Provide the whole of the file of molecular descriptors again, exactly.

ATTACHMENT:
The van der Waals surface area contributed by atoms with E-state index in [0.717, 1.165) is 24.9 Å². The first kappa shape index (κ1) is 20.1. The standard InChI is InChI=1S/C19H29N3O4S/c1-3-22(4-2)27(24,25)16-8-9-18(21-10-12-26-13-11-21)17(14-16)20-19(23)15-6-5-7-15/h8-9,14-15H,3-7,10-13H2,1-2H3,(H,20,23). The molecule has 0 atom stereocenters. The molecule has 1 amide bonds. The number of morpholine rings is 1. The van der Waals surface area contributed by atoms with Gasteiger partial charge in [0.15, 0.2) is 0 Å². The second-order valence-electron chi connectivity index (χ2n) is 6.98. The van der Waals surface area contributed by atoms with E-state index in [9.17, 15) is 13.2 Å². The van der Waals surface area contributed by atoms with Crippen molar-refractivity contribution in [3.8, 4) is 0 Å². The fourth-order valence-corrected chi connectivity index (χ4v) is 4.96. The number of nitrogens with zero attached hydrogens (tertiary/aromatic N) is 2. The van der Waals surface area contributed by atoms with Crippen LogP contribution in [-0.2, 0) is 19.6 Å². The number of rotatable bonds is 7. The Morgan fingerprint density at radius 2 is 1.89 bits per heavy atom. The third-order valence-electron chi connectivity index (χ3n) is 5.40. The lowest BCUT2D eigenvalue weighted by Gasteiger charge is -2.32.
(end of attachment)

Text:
The van der Waals surface area contributed by atoms with E-state index in [0.717, 1.165) is 24.9 Å². The first kappa shape index (κ1) is 20.1. The standard InChI is InChI=1S/C19H29N3O4S/c1-3-22(4-2)27(24,25)16-8-9-18(21-10-12-26-13-11-21)17(14-16)20-19(23)15-6-5-7-15/h8-9,14-15H,3-7,10-13H2,1-2H3,(H,20,23). The molecule has 0 atom stereocenters. The molecule has 1 amide bonds. The number of morpholine rings is 1. The van der Waals surface area contributed by atoms with Gasteiger partial charge in [0.15, 0.2) is 0 Å². The second-order valence-electron chi connectivity index (χ2n) is 6.98. The van der Waals surface area contributed by atoms with E-state index in [9.17, 15) is 13.2 Å². The van der Waals surface area contributed by atoms with Crippen molar-refractivity contribution in [3.8, 4) is 0 Å². The fourth-order valence-corrected chi connectivity index (χ4v) is 4.96. The number of nitrogens with zero attached hydrogens (tertiary/aromatic N) is 2. The van der Waals surface area contributed by atoms with Crippen LogP contribution in [-0.2, 0) is 19.6 Å². The number of rotatable bonds is 7. The Morgan fingerprint density at radius 2 is 1.89 bits per heavy atom. The third-order valence-electron chi connectivity index (χ3n) is 5.40. The lowest BCUT2D eigenvalue weighted by Gasteiger charge is -2.32.